The availability of streamed content has been limited in Canada, so I was looking at the Popcorn Hour due to the range of supported file formats and the user community. I currently use a PS3 with PS3 Media Player software running on an Windows XP system, but that's more for the tech savy. Netflix is available in Canada now on the PS3, but I have yet to subscribe. What the PS3 lacks is a nice interface for organizing your contact. All you are really presented with is a folder and file list. The Popcorn Hour has some very nice customizable interfaces that display cover art and can contain complete descriptions pulled from the internet.
The biggest obstacle I face is bandwidth limitations. I'm near the max distance for DSL service, so I'll never be able to stream HD video live. That's why I opt to download content and use a file server. Another issue is video quality. Streamed media is so highly compressed that there are always video artifacts. Didn't we all get HD TVs for a better picture?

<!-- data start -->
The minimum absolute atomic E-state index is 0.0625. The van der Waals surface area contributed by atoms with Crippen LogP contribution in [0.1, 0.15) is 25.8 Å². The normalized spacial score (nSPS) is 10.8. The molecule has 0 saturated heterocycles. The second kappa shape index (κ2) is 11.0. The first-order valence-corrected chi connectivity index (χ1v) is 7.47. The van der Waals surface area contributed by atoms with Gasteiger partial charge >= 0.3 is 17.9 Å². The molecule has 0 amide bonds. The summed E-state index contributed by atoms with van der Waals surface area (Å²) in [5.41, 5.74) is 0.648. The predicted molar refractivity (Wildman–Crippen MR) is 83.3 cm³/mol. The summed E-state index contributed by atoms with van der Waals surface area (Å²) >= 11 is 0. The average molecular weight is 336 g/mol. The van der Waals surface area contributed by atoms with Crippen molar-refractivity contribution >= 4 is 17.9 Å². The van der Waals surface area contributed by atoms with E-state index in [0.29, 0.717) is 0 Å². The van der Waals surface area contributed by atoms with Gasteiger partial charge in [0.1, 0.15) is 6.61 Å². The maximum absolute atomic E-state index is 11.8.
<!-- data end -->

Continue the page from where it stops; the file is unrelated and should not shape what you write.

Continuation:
And lastly, there is the issue of bandwidth caps. I'm still on DSL because I have a grandfathered unlimited plan which is no longer available. The 2 major providers have placed caps on all of their current offerings and are in the process of squashing the small ISP companies that lease their lines and still offer unlimited service. The old unlimited plans like mine are slowing being priced into oblivion as they jack up the rates every year. I've been monitoring my bandwidth usage and I'm already above the caps most months, and we still use basic cable for much of our TV viewing. If we were to switch completely to Internet content, the surcharges for exceeding the bandwidth caps would severely impact the cost. I love these little media server devices, but under the current model for Internet service in Canada I don't see how streaming media will be affordable beyond just occasional use.
Keep Up with TechRepublic